Cambodian Journalists Alliance Association

CPP and 27 Minor Parties Form Alliance Just Weeks After Candlelight Party’s Coalition

CPP president Hun Sen signs a joint agreement with 27 minor parties to form a new alliance, at the CPP headquarters in Phnom Penh, October 25, 2023. (Hun Sen’s Facebook)
CPP president Hun Sen signs a joint agreement with 27 minor parties to form a new alliance, at the CPP headquarters in Phnom Penh, October 25, 2023. (Hun Sen’s Facebook)

Cambodian People’s Party (CPP) and twenty-seven political parties have signed a joint agreement to establish a political alliance in the spirit of national unity, political stability and national development.

The agreement comes two weeks after Candlelight Party formed a coalition with three other minor parties to contest in the Senate election next year and the upcoming general election. 

The agreement was signed between CPP president and former Prime Minister Hun Sen and the parties at the CPP headquarters on Wednesday. Some of the parties which joined the alliance include the Cambodian Youth Party, Women’s Party for Women, Beehive Social Democratic Party and the Khmer United National Party.

According to Hun Sen, the largest ruling party, meaning the CPP, “did not use its power to force the smaller parties” into the coalition. 

“These parties have come, not as descendants of the CPP, but as partners for the common good of the nation,” he said.

Hun Sen advised the parties with seats in the commune councils to cooperate to ensure candidates’ names are included in the district and province or city council elections.

He also warned civil societies and certain countries from participating in a “revolutionary movement” in Cambodia. 

“These days in Cambodia, there still remains a revolution, and I am sending a message to some countries and NGOs that [operate] under the shadow of the revolution movement to withdraw as soon as possible,” he urged. “We will not tolerate you.”

The internal rules of the political alliance will be compiled soon, Hun Sen said, adding that all 28 parties have agreed on eight common goals. 

These include the promotion of human rights and social justice, protection of peace and social security, elimination of extremist politics, and cooperation for a free, fair and just election. “Do not campaign against each other during the election campaign and do not [join forces] with other political parties that oppose our allies.” 

Pich Sros, president of Cambodian Youth Party, shared that the formation of the political alliance is a “normal political shift in a democratic society”.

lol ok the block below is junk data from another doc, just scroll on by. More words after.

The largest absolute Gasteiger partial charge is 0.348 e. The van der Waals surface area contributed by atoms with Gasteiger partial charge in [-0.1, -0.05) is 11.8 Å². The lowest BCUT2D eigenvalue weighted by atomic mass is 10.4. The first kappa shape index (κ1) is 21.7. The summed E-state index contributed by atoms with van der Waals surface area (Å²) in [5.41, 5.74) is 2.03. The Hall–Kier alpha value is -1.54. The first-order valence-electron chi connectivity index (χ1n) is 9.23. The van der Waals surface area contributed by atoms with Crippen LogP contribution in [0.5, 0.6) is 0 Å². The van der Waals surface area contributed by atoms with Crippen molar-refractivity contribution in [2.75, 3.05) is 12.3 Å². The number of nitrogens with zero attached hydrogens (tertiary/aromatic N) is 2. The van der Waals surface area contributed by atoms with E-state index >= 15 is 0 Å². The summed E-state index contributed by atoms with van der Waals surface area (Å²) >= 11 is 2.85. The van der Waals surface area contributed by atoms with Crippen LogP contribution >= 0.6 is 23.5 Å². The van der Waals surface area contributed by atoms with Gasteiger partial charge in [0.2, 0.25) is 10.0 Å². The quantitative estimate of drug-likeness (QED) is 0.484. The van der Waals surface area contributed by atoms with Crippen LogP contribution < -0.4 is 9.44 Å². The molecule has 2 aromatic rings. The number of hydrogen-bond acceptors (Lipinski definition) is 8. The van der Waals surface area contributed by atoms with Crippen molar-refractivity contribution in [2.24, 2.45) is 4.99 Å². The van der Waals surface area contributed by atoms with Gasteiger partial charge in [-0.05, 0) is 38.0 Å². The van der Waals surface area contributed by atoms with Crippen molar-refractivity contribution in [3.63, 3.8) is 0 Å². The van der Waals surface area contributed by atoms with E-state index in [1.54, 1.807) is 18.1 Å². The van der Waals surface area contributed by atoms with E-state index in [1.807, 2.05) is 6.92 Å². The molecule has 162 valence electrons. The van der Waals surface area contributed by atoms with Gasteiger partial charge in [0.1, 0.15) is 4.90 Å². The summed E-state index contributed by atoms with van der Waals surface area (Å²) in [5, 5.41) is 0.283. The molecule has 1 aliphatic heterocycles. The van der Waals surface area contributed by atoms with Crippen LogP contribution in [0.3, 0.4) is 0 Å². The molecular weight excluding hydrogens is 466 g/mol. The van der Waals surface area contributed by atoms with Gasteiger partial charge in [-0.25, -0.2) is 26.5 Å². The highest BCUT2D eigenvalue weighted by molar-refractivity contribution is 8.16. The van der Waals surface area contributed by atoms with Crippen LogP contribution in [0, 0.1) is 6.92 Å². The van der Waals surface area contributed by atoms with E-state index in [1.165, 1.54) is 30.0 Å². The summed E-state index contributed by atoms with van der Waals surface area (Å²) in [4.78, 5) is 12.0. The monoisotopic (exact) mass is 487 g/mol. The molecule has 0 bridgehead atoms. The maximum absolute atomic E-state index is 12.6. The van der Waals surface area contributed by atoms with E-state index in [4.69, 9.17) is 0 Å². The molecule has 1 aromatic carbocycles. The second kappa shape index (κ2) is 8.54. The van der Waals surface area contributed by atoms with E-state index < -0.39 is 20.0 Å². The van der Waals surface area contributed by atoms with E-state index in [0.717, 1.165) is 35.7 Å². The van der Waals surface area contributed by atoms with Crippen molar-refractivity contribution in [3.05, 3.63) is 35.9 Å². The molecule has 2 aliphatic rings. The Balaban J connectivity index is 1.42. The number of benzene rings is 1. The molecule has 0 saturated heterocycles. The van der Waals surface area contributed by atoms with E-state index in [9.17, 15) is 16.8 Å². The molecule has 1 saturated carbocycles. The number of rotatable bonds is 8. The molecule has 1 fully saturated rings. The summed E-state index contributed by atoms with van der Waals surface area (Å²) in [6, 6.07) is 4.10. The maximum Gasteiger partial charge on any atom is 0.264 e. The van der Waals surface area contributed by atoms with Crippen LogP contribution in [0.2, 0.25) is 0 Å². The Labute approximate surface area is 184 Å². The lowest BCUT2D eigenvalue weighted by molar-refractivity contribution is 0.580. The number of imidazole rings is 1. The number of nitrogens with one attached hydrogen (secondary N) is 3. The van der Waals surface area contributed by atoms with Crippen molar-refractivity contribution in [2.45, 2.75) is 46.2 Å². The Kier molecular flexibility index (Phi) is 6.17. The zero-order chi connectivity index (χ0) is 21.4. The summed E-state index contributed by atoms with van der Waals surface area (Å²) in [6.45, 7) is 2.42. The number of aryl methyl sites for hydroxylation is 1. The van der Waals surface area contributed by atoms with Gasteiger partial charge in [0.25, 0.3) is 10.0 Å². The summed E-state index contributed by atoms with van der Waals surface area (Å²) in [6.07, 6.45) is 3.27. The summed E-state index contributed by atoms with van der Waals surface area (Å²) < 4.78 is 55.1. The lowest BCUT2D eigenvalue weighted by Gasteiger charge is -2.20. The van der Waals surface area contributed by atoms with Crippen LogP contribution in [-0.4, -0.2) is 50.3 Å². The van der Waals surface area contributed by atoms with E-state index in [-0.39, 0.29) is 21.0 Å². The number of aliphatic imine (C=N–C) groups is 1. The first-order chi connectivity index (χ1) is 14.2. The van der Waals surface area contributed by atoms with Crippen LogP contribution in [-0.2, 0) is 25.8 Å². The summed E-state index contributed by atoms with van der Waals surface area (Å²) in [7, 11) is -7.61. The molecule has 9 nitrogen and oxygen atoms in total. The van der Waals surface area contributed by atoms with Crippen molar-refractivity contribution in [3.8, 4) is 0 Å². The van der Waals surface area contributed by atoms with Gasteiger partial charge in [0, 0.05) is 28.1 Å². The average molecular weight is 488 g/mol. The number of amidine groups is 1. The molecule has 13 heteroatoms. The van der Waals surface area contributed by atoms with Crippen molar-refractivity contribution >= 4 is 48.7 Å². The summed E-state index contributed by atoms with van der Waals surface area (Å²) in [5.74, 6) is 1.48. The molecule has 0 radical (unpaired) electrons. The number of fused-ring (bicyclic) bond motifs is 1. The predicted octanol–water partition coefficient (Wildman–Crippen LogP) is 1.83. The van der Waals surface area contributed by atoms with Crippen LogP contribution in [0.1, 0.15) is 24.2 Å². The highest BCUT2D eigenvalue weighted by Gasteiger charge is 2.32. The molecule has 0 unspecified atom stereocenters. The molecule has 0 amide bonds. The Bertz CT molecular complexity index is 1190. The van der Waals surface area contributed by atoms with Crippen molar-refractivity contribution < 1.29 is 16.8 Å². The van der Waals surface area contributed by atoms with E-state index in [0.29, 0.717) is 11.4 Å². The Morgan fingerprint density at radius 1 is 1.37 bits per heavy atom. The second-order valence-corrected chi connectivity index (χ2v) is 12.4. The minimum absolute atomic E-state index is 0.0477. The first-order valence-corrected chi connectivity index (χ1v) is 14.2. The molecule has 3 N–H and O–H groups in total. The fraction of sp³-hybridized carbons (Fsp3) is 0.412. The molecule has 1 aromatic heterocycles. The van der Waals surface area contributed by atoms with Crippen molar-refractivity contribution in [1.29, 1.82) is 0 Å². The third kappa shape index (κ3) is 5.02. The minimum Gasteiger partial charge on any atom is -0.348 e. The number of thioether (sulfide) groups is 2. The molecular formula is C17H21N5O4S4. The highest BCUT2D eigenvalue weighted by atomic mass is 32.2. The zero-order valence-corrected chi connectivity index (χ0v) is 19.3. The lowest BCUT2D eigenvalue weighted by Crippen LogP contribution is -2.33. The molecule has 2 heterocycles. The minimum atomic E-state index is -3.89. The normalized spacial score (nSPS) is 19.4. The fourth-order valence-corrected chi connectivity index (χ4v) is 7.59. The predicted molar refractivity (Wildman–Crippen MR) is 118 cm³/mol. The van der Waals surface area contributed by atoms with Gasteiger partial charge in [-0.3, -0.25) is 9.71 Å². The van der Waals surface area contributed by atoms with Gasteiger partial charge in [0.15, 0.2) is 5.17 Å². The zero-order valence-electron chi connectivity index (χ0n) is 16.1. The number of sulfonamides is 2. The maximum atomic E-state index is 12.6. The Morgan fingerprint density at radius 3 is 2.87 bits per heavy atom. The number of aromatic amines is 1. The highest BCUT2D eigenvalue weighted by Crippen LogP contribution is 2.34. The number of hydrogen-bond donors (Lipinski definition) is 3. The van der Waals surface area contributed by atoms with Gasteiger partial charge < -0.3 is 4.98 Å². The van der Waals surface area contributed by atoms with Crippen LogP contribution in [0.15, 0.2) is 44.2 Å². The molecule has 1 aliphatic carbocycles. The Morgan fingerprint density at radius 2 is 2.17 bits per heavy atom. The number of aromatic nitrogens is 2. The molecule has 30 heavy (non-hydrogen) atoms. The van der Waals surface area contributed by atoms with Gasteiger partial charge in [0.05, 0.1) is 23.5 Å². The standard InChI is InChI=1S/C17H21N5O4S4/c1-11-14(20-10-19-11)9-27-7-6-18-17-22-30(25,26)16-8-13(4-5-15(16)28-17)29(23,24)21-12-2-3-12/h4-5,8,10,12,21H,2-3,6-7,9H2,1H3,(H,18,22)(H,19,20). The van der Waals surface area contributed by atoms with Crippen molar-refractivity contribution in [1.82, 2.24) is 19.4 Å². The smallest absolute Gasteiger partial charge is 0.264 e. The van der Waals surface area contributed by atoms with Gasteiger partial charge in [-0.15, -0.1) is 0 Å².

He said it represents solidarity between politicians and Cambodians, believing that both groups often disagree as they have different political views.

“It is good to show that Cambodians are not divided. Because of differing political [beliefs], we have seen in the past that our people at the grassroots level, especially political supporters, do not always get along with each other and are discriminated against. As an alliance, members at the grassroots level would stop discriminating against other parties,” he said.

Mam Sonando, president of the Beehive Social Democratic Party, felt that the alliance with CPP would allow him to raise national and local issues with the ruling party, which he could not previously despite being a member of the advisory council.

“In the past, when I was with the supreme advisory council, I was not involved in issues relating to national development. I could only help to seek justice for people,” he said.

Out of 27 parties, which joined the alliance, 14 of them were among 18 political parties, which contested in the seventh national election.

On October 11, four political parties – Candlelight Party, Khmer Will Party, Grassroots Democratic Party and Cambodia Reform – came together to set up “Alliance Towards the Future” to challenge the CPP in the 2027–2028 election.

Candlelight spokesperson Kimsour Phirith said his party welcomed the new political alliance between the CPP and 27 minor parties. 

He opined that “political strategy in a democratic society” meant that political parties with similar agendas would often come together. 

However, he stressed that the victory of a democratic election depends on people’s support, not because of coalitions with a “lot of political parties” or “few political parties”.

“[Parties] look at the strength of voters, because voters are the determinant of [a party’s] victory,” he said.

Meanwhile, NEC spokesperson Hang Puthea welcomed the formation of the new CPP-minor party alliance, adding that the NEC is preparing a registry for candidates based on the law. This is to ensure that all political parties compete on equal terms.

“When the time comes, the NEC [will] call for the registration of political parties and the nomination of candidates based on the procedures. The NEC will implement strict measures to ensure that all parties have equal rights to compete,” he said. 

Political analyst Em Sovannara told CamboJA that the alliance is a “tactic” by the CPP to mobilize smaller parties to avoid being dragged into the coalition formed by Candlelight Party. 

“The CPP is afraid that small parties might join their pro-democracy alliance,” he said. 

Sovannara also opined that the eight points contained within the new coalition’s agreement, which includes the promotion of human rights, were there to make their “political ties look good”.

“The agreement is just to [make them] look good [although] nothing can be done,” he said. “If CPP itself fails to [promote human rights], how can others promote them? When people protest, they [would] have no right to fully express their opinion.”